Opposing Forces find Common Ground fighting for the Mississippi River

Jan 27, 2017  | 6 min  | Ep4223

Along the major river roads, environmental groups and businesses often butt heads. However, as producer John Torpy found out, those opposing forces have found common ground in their fight to balance protecting the ecosystem and making a profit. 

The Mississippi River is the lifeblood for agriculture in America. The ability for producers to compete on a global scale depends on healthy inland waterways structures. For decades, the intricate system of locks and dams has guided goods to global markets.  
During the years of the Great Depression, the United States Congress authorized the construction of locks and dams along the Upper Mississippi River. The system was designed as steps for river tows and other crafts to traverse from Minneapolis, Minnesota to St. Louis Missouri. Since then, barges travelling the vital shipping lane have increased in capacity allowing over sixty million tons of commodities to be moved annually down one of the most important waterways in the country. 
Michael Tarpey, Army Corp of Engineers, “Many people working on the river are concerned that you know that there's a point of no return that we're not going to be able to provide the reliability of that industry has enjoyed for this 85 year history.”

But according to officials with the Army Corps of Engineers, the vast network of lock and dams has been falling into disrepair and they fear a major failure along the aging system is imminent.
Army Corps data shows shipping by barge can save $14 per ton. To ship the same amount by rail would require more than 240 rails cars or 1,050 semi-trailers stretching 14 miles down the nation’s highways. Those in the agricultural community, and officials along the river, see the efficiency of the system as a key to U.S. dominance in global commodity trading.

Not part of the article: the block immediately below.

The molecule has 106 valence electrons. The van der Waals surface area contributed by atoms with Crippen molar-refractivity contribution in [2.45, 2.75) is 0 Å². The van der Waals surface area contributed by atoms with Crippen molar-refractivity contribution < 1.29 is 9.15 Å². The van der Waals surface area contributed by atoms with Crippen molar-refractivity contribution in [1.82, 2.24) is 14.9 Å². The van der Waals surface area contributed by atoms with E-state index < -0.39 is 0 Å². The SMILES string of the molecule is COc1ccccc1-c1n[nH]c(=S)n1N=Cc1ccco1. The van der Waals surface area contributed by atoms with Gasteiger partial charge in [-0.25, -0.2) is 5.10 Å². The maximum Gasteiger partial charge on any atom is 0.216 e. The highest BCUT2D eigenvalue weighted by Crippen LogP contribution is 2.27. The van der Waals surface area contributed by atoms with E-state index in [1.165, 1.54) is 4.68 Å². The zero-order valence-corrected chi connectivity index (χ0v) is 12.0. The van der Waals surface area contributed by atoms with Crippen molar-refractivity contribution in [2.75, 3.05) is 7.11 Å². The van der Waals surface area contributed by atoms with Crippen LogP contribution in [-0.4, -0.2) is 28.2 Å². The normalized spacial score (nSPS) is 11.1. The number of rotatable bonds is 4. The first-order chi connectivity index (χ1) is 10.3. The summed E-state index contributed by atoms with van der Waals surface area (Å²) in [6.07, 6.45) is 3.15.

In Davenport, Iowa, aging lock gates, crumbling concrete, and lengthy repairs plague operators. The Army Corps of Engineers in the Rock Island District points out that even though Lock and Dam 15 facilities are $400 million dollars behind schedule with repairs and renovations, in 2014 they were able to keep over $3.5 billion worth of products moving up and down the Great River.

Aaron Dunlop, Army Corps of Engineers, “Now it's more critical than ever that we make infrastructure investments in the Lock and Dam system because frankly there is no other way to move this kind of volume of commodities throughout the US.”  

The case is the same on the Illinois River. At the Waterway’s Dresden lock and dam, the repair bill has reached $300 million dollars and is years behind schedule, but the facility manages to push $7 billion dollars’ worth of commodities through its gates annually, making it the third busiest lock and dam in the nation. 
For businesses that make the Mighty Mississippi River their office, infrastructure upkeep is a must. In La Crosse, Wisconsin, Brennan Marine has been running on inland waterways across the country for almost a century. The company employs close to 100 people in Wisconsin, and about 400 nationwide. From lock and dam repairs to environmental habitat projects, the company has worked with the Army Corps of Engineers for more than eight decades, experiencing the struggle between what needs to be repaired and what will be repaired.